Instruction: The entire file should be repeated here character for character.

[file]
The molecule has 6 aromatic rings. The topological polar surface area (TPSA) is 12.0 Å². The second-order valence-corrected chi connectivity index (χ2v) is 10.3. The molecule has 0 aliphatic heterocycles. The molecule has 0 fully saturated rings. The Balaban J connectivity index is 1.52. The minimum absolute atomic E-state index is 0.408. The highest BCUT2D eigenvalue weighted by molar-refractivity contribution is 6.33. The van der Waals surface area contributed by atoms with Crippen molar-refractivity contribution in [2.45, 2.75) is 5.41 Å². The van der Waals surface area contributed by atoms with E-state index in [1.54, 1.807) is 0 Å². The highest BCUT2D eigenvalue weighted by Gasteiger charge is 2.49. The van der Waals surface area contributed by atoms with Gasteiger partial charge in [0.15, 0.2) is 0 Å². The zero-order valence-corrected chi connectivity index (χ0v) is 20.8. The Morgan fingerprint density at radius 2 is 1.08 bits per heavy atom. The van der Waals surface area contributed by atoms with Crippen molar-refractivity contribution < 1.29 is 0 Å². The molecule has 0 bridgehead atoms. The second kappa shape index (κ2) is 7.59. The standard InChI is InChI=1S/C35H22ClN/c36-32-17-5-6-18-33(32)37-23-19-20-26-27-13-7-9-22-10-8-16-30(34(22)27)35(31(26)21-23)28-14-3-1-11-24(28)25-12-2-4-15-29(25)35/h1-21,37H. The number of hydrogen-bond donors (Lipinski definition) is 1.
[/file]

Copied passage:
The molecule has 6 aromatic rings. The topological polar surface area (TPSA) is 12.0 Å². The second-order valence-corrected chi connectivity index (χ2v) is 10.3. The molecule has 0 aliphatic heterocycles. The molecule has 0 fully saturated rings. The Balaban J connectivity index is 1.52. The minimum absolute atomic E-state index is 0.408. The highest BCUT2D eigenvalue weighted by molar-refractivity contribution is 6.33. The van der Waals surface area contributed by atoms with Crippen molar-refractivity contribution in [2.45, 2.75) is 5.41 Å². The van der Waals surface area contributed by atoms with E-state index in [1.54, 1.807) is 0 Å². The highest BCUT2D eigenvalue weighted by Gasteiger charge is 2.49. The van der Waals surface area contributed by atoms with Gasteiger partial charge in [0.15, 0.2) is 0 Å². The zero-order valence-corrected chi connectivity index (χ0v) is 20.8. The Morgan fingerprint density at radius 2 is 1.08 bits per heavy atom. The van der Waals surface area contributed by atoms with Crippen molar-refractivity contribution < 1.29 is 0 Å². The molecule has 0 bridgehead atoms. The second kappa shape index (κ2) is 7.59. The standard InChI is InChI=1S/C35H22ClN/c36-32-17-5-6-18-33(32)37-23-19-20-26-27-13-7-9-22-10-8-16-30(34(22)27)35(31(26)21-23)28-14-3-1-11-24(28)25-12-2-4-15-29(25)35/h1-21,37H. The number of hydrogen-bond donors (Lipinski definition) is 1.